The Post War United States Motels and Restaurants

Motels and Restaurants

Postcards used from the collection of Tom Harris.

In 1946, state-sponsored construction crews completed the Highway 1 by-pass around Fredericksburg. Now people could travel rapidly from New York to Florida via U.S. 1, which was first built in 1927, without slowing down to go through the town of Fredericksburg.. A new bridge crossed the Rappahannock at Falmouth replacing many less sturdy bridges that had been built since the early nineteenth century.

Now Highway 1 through Stafford saw the construction of more motels and restaurants for traveling motorists. They dotted the highway from Prince William to the Falmouth Bridge.

Some of the buildings stand today. Postcards describe their modern conveniences.

This postcard shows the “Hotel Virginia.” Other names for the building were “Hotel Stafford” and “Village Hotel and Coffee Shop.” Today it is the site of Aquia Realty near U.S. 1 and Courthouse Road.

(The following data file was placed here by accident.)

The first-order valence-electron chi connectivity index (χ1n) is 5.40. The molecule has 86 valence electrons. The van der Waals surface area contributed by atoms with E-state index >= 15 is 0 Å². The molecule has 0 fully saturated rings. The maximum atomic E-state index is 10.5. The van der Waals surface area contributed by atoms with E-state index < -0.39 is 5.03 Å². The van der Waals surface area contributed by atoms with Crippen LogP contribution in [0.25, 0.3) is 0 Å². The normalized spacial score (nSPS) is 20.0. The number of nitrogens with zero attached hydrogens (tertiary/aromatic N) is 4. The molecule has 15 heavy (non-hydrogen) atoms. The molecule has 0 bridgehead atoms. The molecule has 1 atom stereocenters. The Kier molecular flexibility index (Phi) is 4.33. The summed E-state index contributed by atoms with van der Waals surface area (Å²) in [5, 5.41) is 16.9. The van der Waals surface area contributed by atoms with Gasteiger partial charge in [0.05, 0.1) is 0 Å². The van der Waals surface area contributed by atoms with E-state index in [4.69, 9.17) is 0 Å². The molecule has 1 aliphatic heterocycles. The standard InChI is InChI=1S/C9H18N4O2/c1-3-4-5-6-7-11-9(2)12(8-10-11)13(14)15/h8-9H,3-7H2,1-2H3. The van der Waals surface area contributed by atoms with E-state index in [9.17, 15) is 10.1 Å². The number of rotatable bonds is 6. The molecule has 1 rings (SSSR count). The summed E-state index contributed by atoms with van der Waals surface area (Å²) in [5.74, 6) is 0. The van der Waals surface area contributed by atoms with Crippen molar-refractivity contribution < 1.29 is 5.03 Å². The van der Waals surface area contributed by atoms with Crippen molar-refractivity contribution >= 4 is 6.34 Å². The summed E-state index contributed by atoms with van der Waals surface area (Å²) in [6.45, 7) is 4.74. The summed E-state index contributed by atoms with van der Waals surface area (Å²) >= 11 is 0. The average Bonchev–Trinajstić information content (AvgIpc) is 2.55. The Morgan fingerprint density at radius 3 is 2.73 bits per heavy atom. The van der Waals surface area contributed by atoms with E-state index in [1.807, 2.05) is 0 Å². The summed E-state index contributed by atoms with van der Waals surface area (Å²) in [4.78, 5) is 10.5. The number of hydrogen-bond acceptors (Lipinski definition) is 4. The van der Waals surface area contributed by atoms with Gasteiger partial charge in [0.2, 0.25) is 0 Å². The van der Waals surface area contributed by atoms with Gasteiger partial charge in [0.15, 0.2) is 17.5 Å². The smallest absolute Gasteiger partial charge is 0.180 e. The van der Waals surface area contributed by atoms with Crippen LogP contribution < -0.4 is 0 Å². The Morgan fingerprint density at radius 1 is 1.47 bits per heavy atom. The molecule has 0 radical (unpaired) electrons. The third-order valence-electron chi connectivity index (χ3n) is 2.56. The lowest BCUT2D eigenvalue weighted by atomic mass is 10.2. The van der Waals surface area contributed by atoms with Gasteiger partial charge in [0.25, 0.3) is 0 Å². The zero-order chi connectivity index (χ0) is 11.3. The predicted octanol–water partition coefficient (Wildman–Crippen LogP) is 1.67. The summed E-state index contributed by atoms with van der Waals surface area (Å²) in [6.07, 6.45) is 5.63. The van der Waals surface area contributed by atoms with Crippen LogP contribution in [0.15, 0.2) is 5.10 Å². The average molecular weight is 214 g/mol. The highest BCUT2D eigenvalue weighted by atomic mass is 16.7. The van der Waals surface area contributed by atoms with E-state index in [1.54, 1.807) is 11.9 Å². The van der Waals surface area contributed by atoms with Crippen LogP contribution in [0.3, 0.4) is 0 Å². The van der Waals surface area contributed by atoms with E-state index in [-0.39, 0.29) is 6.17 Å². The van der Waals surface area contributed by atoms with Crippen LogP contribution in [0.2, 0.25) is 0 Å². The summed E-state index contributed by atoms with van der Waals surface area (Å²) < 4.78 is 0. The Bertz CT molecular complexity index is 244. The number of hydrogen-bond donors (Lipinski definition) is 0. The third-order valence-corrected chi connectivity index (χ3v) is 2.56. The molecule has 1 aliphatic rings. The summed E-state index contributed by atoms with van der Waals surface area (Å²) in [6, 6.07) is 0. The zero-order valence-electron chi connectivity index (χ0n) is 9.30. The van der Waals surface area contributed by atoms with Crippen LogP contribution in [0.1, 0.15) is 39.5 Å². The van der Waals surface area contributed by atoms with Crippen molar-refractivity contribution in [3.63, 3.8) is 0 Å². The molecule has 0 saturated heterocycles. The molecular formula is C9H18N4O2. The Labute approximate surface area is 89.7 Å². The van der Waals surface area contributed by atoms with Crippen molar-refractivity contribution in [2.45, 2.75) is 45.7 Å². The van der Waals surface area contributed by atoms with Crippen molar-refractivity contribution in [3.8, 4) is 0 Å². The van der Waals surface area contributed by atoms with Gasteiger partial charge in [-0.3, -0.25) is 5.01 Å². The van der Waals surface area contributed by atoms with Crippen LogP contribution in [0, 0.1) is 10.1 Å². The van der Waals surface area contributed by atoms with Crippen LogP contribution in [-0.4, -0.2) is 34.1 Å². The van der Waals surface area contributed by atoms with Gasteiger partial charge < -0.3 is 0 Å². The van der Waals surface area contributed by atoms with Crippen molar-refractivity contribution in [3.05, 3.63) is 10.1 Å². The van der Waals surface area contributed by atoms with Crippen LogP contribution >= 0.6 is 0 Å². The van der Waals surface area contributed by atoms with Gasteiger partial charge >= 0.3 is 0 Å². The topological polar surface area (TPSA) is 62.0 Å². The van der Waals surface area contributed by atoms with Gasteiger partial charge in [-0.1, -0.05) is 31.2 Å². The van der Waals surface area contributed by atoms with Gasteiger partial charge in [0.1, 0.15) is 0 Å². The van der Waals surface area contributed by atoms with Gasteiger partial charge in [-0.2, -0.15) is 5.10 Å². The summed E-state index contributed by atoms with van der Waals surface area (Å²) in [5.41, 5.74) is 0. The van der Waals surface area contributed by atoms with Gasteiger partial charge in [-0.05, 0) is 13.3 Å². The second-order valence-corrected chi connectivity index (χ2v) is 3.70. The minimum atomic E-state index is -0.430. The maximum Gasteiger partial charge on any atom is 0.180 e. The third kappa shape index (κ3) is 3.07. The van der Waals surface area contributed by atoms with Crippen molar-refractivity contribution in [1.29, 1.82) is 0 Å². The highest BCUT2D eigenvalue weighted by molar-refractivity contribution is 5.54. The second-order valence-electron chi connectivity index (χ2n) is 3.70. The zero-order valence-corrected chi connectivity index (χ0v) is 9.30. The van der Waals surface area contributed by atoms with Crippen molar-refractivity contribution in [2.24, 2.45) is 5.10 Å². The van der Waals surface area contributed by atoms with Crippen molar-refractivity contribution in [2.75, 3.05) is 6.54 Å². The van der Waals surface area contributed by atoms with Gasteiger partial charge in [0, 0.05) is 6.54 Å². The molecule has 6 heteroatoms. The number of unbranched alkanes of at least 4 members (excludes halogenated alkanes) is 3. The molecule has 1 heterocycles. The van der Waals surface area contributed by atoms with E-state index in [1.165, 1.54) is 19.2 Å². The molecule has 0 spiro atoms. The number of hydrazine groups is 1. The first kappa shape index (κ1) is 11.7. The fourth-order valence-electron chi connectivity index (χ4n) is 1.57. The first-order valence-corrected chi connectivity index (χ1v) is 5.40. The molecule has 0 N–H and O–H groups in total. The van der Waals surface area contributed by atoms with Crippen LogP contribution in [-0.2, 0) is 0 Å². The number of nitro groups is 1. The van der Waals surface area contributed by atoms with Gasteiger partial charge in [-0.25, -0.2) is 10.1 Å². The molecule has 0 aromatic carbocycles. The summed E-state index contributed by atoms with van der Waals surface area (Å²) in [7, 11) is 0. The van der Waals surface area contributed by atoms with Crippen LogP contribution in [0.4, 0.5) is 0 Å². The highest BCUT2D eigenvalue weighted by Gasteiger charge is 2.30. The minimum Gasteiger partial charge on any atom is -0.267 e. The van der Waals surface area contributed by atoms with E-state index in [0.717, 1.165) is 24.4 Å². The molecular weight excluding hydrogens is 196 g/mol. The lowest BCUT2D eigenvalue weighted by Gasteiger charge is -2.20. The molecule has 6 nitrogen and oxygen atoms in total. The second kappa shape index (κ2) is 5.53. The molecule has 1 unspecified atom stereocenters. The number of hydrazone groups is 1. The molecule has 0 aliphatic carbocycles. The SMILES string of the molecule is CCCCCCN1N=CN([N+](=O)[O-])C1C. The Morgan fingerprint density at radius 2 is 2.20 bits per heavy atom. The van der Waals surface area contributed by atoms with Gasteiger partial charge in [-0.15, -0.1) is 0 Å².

Hotel Virginia

Postcards praised the motel: “One of the earliest tourist establishments between Washington and Fredericksburg, Virginia, featuring comfortable rooms with Beautyrest mattresses, foam rubber pillows, Combination tubs and showers. Reasonable rates.” “All modern conveniences, Old Virginia cooking.” “Steam heat – hot water, Dining room with popular prices.”

Today the Eskimo Diner stands as a vacant building next to the road that takes people to the Stafford Regional Landfill. Their postcard said, “Good Food, Falmouth, Va., Steaks-Chops-Seafood.”

Eskimo Diner

Brown’s Auto Court boasted: “It is now one of the Leading Courts Between New York and Florida. Cottages are equipped with Beauty Rest Mattresses, Hot and Cold Water, Showers and with Garages attached.” “Members of AAA, Recommended by Duncan Hines.” “60 Units – Title Baths – Hot water heat. 25 Units with individual heat control. Dining Room serving Virginia’s Famous Foods. Dining Room Seating Capacity – 150 persons.”

Brown’s Auto Court